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  • Writer's pictureZiggurat Realestatecorp

Navigating the US Economic and Real Estate Transition

This year is set to be a turning point for commercial property markets in the US. A gradual easing in inflationary pressures alongside a steady, if unspectacular, year for GDP and employment growth should help to ease the market through the final leg of the post-COVID adjustment.


We shall delve into four areas which are likely to have a bearing on returns, funding markets and the differing demand by property types.


Can we expect rate cuts in 2024?

Despite current speculations and recent inflation showing a modest re-acceleration, as well as growth in the economy remaining resilient despite higher interest rates, we don’t think it likely that the Fed will refrain from cutting rates until next year.

Global supply chains continue to normalize and remain consistent with ongoing goods price disinflation, at least for the next few months. Commodity prices also seem to have settled at higher levels, implying falling inflation, and although consumer prices are concentrated in the service sector are rising, recent surges in productivity and declining wage growth point to lower services price inflation ahead.


Considering the expectation of returning to 2% inflation, three reasons support the potential for the Fed to cut rates.


Firstly, the time for monetary policy to impact the real economy has lengthened, necessitating prompt easing to prevent further economic slowdown and potential undershooting of the inflation target.


Secondly, even if the Fed reduces rates by 75 basis points this year, monetary policy would remain restrictive, above levels considered neutral. Thirdly, the substantial reduction in fiscal policy stimulus compared to the previous year is anticipated in 2024, potentially facilitating the Fed’s control over inflation.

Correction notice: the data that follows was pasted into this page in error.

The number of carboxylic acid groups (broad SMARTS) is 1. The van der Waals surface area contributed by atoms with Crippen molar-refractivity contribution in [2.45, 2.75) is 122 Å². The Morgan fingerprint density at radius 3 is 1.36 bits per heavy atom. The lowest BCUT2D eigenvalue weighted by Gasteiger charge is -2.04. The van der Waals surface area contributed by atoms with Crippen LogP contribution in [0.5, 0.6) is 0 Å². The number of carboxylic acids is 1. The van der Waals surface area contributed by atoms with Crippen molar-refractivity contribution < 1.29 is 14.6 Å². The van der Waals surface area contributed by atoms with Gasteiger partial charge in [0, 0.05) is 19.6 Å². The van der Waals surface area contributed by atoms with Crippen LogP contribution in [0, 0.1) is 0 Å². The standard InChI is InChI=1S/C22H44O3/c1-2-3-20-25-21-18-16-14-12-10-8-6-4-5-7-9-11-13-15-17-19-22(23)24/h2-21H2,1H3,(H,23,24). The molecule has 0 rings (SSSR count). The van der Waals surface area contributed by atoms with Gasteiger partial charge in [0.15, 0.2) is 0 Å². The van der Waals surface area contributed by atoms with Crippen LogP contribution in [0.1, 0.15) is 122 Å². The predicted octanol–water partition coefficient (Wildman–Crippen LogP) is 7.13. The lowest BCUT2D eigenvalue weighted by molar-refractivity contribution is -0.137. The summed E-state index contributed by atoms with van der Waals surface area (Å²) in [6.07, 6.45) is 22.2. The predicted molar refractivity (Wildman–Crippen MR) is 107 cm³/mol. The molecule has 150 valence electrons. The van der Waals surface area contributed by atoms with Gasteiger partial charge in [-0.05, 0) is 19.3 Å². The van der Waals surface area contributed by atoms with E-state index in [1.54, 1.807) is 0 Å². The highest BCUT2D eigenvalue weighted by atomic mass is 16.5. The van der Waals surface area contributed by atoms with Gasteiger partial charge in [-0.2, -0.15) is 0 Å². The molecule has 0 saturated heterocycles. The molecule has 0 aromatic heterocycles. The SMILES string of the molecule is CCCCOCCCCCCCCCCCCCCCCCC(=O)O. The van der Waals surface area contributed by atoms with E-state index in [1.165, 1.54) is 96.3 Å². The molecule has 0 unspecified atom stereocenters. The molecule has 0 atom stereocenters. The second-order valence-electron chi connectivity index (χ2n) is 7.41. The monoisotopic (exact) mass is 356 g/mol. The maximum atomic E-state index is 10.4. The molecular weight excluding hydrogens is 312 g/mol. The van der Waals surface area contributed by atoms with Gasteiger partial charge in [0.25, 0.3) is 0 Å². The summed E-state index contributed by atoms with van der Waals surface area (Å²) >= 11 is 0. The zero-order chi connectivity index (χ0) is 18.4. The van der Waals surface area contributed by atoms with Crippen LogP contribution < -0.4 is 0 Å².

Can AI lift the long-term outlook?

The US is likely to be at the forefront of adoption of Generative AI, and it will drive a wedge between real estate returns and economic growth. The economic gains will come slowly over the next decade, and it could significantly raise the outlook for US GDP, but this will be driven by productivity rather than employment.


This growth will be accompanied by a reduction in demand for some types of space ¬– most notably office, but also life sciences and manufacturing as these areas have the highest exposure to generative AI.


Is globalisation over?

Although geopolitics may seem somewhat academic in the highly localised world of real estate, the magnitude of changes to domestic and international politics make it a factor shaping the outlook for real estate markets.


US and China decoupling is shaping domestic policies. Regardless of the outcome, the upcoming presidential election is likely to shape US domestic policies (through subsidies or tariffs) to see increased demand for industrial space as it seeks to replace parts of the global supply chain, with foreign investment into US real estate set to remain weak.


Is it a new era for inflation and rates?

A persistently higher inflation regime would have profound impacts on real estate returns as well as other asset classes and the relationships between them. Currently financial markets are pricing in approximately a 30% chance that inflation will still be 3% or above in 5 years’ time but we think those odds are too high because a high proportion of the recent surge in inflation can be explained by excess demand.


But we are more cautious when it comes to the volatility of inflation. The pre-pandemic economy was unusual for its low and stable inflation rate, with the 20 years leading up to the pandemic being the lowest and most stable periods of inflation over the past 700 years. Whilst the simple law of averages would suggest the future is set to be more volatile, geopolitics and the disruptive influence of generative AI also point in that direction. And if we do see more volatility, we expect central banks to react more swiftly to nascent signs of inflation in the future.


The recent collapse of the Baltimore Key Bridge is another reminder of how adverse supply shocks can also become more frequent as narrowing global supply chains place more emphasis on key assets.


The key lesson for real estate markets is that interest rates may be more volatile in the future.


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